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Proformat News
No: 56
October 2010
News
October Seminars
15
: Identifying and dating 19th century photos WEA Centre Adelaide
7:00 to 10:00pm
18
: Using South Australian resources in family history Payneham Library 6:30 to 9:30pm
22
: Introduction to FH research (over 7 weeks with sessions of 1.5 hrs each) WEA Centre Adelaide 8:00 to 9:30pm
28
: Tracing your Scottish ancestors Mt Barker Community Library 1:30 to 4:30pm

November Seminars
21: Finding SA families in newspapers West Torrens Library 1:30 to 3:00pm

See the seminar program for more details and bookings.

"I attended your talk 'Family History on the Web' at the Hub Library last Saturday and again like your other talks, found it very interesting and enlightening. I certainly learnt a thing or two about searching on the internet."

TNA web site update
The National Archives (ENG) has launched a new Labs section in their web site. The idea behind Labs is that it provides users the chance to test out new online systems and resources before they go live on the main web site. They are testing several innovative products on Labs at the moment, including the UK history photo finder, which allows you to view photos from the 1920s to 1940s through an interactive map.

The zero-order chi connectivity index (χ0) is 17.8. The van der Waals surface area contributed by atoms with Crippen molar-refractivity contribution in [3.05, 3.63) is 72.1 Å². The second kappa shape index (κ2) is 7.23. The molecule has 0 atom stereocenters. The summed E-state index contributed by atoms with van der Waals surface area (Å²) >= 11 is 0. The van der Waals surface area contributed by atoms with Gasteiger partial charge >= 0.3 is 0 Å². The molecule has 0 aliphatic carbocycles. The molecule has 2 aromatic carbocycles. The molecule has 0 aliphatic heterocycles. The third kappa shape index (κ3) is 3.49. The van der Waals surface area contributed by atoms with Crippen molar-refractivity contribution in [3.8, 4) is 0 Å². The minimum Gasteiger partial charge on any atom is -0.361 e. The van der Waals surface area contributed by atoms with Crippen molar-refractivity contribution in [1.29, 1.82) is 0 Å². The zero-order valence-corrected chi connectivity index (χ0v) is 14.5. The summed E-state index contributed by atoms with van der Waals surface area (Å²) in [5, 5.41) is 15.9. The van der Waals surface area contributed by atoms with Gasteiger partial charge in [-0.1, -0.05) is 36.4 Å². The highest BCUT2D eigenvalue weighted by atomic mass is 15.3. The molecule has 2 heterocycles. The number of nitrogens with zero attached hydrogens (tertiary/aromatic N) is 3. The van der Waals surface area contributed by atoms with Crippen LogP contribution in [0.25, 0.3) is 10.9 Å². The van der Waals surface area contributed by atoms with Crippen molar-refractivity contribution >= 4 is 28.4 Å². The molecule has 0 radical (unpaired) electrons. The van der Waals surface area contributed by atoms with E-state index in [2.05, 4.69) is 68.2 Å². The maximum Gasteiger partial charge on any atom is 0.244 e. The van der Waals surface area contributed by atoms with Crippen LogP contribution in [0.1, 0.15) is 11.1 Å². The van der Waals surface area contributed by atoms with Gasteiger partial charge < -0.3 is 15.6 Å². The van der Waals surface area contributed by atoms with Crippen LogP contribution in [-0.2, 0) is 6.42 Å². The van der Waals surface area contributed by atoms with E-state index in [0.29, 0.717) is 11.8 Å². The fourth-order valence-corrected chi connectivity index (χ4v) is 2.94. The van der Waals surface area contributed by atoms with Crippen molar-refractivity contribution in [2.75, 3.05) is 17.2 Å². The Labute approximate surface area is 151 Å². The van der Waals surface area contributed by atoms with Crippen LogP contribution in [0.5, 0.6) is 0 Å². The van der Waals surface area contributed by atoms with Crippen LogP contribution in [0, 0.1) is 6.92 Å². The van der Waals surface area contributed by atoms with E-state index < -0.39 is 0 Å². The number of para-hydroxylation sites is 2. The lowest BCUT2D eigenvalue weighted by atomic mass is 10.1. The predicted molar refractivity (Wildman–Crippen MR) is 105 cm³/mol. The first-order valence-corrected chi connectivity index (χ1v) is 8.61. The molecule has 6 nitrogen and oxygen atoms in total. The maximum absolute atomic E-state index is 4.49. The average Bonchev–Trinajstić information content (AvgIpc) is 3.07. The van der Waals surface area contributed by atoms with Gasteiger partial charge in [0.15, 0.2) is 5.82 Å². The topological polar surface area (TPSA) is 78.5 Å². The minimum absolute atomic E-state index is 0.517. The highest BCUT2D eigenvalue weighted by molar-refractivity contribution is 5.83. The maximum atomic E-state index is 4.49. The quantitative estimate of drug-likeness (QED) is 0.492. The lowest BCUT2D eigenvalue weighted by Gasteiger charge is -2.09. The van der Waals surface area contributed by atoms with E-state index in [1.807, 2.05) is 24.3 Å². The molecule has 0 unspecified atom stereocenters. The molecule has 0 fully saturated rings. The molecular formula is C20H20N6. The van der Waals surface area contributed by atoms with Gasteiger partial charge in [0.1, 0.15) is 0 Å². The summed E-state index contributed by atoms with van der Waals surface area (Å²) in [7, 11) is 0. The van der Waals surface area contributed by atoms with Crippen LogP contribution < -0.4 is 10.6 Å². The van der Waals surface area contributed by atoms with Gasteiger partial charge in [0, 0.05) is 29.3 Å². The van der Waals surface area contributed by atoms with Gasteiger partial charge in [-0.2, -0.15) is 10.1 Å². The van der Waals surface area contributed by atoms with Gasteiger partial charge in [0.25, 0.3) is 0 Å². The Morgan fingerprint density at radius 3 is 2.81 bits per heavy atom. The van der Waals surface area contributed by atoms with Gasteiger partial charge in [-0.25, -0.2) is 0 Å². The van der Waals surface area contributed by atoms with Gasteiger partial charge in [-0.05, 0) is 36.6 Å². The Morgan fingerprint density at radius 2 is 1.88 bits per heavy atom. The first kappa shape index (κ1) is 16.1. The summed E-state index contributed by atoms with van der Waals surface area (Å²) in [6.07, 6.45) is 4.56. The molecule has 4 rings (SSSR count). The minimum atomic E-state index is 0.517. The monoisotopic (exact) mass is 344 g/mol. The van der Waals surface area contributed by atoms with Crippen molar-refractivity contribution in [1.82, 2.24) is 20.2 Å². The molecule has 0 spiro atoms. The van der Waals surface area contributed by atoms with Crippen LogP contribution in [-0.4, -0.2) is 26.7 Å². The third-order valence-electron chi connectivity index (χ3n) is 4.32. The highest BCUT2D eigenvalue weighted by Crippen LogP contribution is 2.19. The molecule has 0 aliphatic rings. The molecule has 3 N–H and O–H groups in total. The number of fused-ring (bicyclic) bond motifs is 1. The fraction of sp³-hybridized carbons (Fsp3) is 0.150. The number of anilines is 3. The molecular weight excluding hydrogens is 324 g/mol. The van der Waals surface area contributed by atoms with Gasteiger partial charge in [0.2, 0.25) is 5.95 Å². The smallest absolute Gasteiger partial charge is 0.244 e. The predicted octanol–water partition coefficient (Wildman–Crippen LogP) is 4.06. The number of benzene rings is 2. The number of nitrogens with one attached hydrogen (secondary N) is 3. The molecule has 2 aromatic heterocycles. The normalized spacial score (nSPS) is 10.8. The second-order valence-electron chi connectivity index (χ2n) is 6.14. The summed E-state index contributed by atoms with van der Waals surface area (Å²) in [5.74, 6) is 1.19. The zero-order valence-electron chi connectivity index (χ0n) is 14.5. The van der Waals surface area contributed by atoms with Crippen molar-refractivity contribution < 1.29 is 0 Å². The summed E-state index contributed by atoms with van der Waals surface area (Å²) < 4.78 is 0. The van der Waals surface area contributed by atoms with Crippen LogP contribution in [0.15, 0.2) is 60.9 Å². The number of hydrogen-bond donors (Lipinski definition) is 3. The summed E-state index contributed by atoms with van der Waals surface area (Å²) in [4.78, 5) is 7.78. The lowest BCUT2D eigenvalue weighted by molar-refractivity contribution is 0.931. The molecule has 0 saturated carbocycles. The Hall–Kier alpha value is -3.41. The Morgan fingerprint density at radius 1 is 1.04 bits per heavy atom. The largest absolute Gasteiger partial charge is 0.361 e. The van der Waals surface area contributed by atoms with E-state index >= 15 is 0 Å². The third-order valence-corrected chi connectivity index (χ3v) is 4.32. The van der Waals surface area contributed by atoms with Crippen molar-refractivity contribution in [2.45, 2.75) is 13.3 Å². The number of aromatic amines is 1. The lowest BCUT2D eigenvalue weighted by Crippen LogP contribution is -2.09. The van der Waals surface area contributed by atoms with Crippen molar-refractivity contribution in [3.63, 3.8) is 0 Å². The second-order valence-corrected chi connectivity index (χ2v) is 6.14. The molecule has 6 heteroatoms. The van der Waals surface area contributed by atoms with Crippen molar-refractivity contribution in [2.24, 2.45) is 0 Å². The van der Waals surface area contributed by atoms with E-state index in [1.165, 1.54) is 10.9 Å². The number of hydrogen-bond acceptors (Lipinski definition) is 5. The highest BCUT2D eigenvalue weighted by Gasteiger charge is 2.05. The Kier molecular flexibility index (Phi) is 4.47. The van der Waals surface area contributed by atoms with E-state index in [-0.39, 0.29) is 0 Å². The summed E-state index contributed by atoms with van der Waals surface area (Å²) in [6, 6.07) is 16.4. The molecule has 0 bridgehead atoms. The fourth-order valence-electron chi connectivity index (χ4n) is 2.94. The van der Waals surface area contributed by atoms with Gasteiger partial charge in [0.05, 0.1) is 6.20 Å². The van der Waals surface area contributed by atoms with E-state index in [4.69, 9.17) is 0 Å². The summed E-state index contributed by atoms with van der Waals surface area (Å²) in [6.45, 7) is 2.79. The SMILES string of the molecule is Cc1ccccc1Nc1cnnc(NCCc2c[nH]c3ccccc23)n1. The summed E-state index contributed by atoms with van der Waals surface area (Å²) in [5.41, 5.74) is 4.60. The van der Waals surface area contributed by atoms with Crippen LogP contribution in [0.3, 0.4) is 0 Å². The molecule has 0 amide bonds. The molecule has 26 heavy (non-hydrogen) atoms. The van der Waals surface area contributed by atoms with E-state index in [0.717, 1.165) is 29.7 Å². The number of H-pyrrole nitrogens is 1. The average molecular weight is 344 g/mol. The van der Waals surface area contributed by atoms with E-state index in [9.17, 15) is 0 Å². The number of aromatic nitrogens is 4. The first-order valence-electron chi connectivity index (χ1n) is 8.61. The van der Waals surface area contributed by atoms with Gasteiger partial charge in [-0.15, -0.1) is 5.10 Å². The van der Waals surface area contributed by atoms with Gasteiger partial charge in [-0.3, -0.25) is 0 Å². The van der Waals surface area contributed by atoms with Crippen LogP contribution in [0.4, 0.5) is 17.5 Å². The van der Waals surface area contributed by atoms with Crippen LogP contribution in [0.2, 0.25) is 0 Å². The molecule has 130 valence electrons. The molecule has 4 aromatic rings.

In this issue:
News
October seminars
November seminars
TNA web site update

Feature article
1841 Census in Australia

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1841 Census in Australia
While Britain introduced the census in 1801, the earlier compilation was restricted to a mere head-count of the population to provide national statistics. Some scraps of the householder schedules giving useful information survive and are worth checking. The first census where the surviving material names people in households occurred in the summer of 1841. For details about this particular census and its shortcomings, the reader is referred to the Newsletter Archive where they can locate Newsletter #4.